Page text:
The silver season arrives
The end of the calendar year sees such seasonal highlights as wide-spread winter illuminations, the start of the ski season and often the first snowfall. Weather ranges from autumnal cool to proper winter cold. Japan's oshogatsu holiday season comes at the end of the month with Christmas being more of a token event. Crisp, clear winter skies make mountain vistas pop against azure backgrounds with everything seeming that little bit extra special at year's end.
Know Before You Go
- Early season skiing is possible from mid to late December at some of the biggest and best resorts
- The new year's period is a busy and expensive time to travel with some businesses closing for a few days
- The Oshogatsu holiday period typically runs from December 28 to January 5 depending on how the days fall
- Many shrines hold New Year's Eve events on December 31
Turn of the season, turn of the year
Winter weather conditions vary greatly throughout Japan. As you might expect, southerly locations like Kyushu are warmer throughout the year than Hokkaido . Mountainous areas begin to get snow in late autumn and the thermometer may dip below zero in colder places like Nagano and Niigata . Sunny days in Tokyo can feel warm, but Kyoto gets surprisingly cold.
Originally a Western import, Christmas is celebrated in Japan, but is much different than the family-oriented holiday in English speaking countries. Decorations are everywhere but few presents are exchanged. Christmas turkey is unheard of, with a Yuletide trip to KFC being the preferred practice. Couples go out for romantic dinners rather than spending time with family and Christmas cake is unrecognizable. Glitzy urban areas in the capital like Ginza and the Marunouchi area around Tokyo Station are prime spots for fancy dinners and festive lights.
New Year's Eve and the first few days of the new year are the more important holiday for Japanese. While most visitors don't get to experience it in a family setting, you can visit shrines to see the new year in like a local. Many hold events and prepare warm sake, toshikoshi soba (buckwheat noodles), and pork soup for visitors.
Lighting up the night
As with fireworks, Japan excels at making lavish light displays in the wintertime. Many start in mid-November and continue through the winter adding a certain frisson to chilly city nights.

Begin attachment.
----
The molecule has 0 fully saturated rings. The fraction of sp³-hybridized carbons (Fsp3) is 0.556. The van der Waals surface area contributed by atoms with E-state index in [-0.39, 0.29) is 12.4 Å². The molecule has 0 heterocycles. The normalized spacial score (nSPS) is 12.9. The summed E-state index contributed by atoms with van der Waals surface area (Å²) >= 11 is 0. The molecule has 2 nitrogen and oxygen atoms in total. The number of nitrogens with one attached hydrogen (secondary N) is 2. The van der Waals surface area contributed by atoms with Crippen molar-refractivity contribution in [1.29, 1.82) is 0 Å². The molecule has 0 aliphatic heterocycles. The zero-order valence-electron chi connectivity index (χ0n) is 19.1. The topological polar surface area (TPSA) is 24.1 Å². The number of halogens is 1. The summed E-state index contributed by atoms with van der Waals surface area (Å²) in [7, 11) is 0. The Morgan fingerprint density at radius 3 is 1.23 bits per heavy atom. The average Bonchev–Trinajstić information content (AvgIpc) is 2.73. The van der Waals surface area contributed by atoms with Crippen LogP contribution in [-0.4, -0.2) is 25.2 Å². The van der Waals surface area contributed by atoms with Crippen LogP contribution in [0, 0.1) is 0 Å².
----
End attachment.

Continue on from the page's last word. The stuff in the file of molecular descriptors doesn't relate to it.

You'll find major displays all over Tokyo and, if you have time, you can even take the Yamanote Line around the city to see a few of them. A short walk from Shimbashi Station, the Shiodome Light Display runs from November 16 to February. The Midtown Christmas event near Roppongi Station has a shorter run from November 15 to December 25.
Other big events around Japan include: the Sagamiko Illumillion in Kanagawa ; the Sendai Pageant of Starlight (12/8 to 12/31); The Ashikaga Flower Fantasy in Tochigi ; the Nabana no Sato Winter Illumination in Mie and the Osaka Hikari Renaissance (12/14 to 12/25). Special mention also goes to the Kobe Luminaire whose impressive display commemorates the Great Hanshin Earthquake of 1995 (12/8 to 12/17).
Ringing in the ski season
While heavy snowfalls generally don't arrive until the end of the month, most popular ski resorts are up and running by mid-December. When snowfall is scarce early in the season, resorts use artificial snow to compensate. Hokkaido's big resorts may open as early as the end of November.
Hakuba and Shiga Kogen in Nagano are both popular spots for a ski holiday as are Echigo-Yuzawa and Myoko in Niigata . Zao Onsen and Appi Kogen are good choices farther north. Be sure to research opening dates online when planning a trip as they vary from year to year.
Two birds, one stone
Many of Japan's ski resorts double as hot spring resorts, or at least have a selection of onsen bathing spots nearby. Worth a visit for the baths in their own right, they offer pleasurable post-ski relaxation or a viable alternative to skiing and snowboarding.
One surefire way to beat the winter chills is a trip to Ramen Expo in Osaka . Held on four weekends through the month, the event charges no admission fee and has some 40 noodle vendors to choose from. Over in Kobe , the Nankinmachi Lantern Festival in Chinatown runs from early to late December with plentiful colors and flavors drawing crowds.
One of the more unusual and distinctive festivals is the Namahage Festival held on New Year's Eve in Oga City, Akita Prefecture . Performers dressed as namahage (demonic boogeymen of Japanese folklore) dance and glower to the delight of crowds. More traditional New Year's Eve celebrations and parties can be found at bars and clubs in the big cities.